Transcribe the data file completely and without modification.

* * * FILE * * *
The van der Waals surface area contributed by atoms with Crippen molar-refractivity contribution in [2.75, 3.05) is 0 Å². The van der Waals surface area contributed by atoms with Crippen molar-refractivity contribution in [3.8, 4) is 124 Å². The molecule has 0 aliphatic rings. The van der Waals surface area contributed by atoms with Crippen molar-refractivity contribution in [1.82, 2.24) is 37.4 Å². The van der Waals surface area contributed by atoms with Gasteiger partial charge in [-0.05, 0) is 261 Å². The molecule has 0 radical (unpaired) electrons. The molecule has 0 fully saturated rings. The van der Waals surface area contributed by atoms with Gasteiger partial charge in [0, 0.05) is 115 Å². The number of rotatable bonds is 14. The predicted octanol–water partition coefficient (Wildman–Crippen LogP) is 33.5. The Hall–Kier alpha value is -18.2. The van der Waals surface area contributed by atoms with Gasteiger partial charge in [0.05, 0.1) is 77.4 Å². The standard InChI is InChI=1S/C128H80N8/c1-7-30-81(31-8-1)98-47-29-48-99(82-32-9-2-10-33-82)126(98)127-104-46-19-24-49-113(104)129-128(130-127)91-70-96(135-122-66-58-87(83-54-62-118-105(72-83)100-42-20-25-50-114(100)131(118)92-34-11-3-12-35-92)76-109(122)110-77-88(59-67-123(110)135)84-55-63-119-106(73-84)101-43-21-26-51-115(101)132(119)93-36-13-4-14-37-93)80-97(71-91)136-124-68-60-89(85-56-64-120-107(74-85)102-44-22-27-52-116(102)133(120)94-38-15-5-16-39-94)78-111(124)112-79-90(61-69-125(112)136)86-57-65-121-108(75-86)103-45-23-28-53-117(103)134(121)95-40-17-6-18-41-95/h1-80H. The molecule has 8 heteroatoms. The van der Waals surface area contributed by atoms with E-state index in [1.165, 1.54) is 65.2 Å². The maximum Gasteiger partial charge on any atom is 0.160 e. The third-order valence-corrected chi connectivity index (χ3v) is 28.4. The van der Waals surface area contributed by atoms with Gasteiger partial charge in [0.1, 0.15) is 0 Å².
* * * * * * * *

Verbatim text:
The van der Waals surface area contributed by atoms with Crippen molar-refractivity contribution in [2.75, 3.05) is 0 Å². The van der Waals surface area contributed by atoms with Crippen molar-refractivity contribution in [3.8, 4) is 124 Å². The molecule has 0 aliphatic rings. The van der Waals surface area contributed by atoms with Crippen molar-refractivity contribution in [1.82, 2.24) is 37.4 Å². The van der Waals surface area contributed by atoms with Gasteiger partial charge in [-0.05, 0) is 261 Å². The molecule has 0 radical (unpaired) electrons. The molecule has 0 fully saturated rings. The van der Waals surface area contributed by atoms with Gasteiger partial charge in [0, 0.05) is 115 Å². The number of rotatable bonds is 14. The predicted octanol–water partition coefficient (Wildman–Crippen LogP) is 33.5. The Hall–Kier alpha value is -18.2. The van der Waals surface area contributed by atoms with Gasteiger partial charge in [0.05, 0.1) is 77.4 Å². The standard InChI is InChI=1S/C128H80N8/c1-7-30-81(31-8-1)98-47-29-48-99(82-32-9-2-10-33-82)126(98)127-104-46-19-24-49-113(104)129-128(130-127)91-70-96(135-122-66-58-87(83-54-62-118-105(72-83)100-42-20-25-50-114(100)131(118)92-34-11-3-12-35-92)76-109(122)110-77-88(59-67-123(110)135)84-55-63-119-106(73-84)101-43-21-26-51-115(101)132(119)93-36-13-4-14-37-93)80-97(71-91)136-124-68-60-89(85-56-64-120-107(74-85)102-44-22-27-52-116(102)133(120)94-38-15-5-16-39-94)78-111(124)112-79-90(61-69-125(112)136)86-57-65-121-108(75-86)103-45-23-28-53-117(103)134(121)95-40-17-6-18-41-95/h1-80H. The molecule has 8 heteroatoms. The van der Waals surface area contributed by atoms with E-state index in [1.165, 1.54) is 65.2 Å². The maximum Gasteiger partial charge on any atom is 0.160 e. The third-order valence-corrected chi connectivity index (χ3v) is 28.4. The van der Waals surface area contributed by atoms with Gasteiger partial charge in [0.1, 0.15) is 0 Å².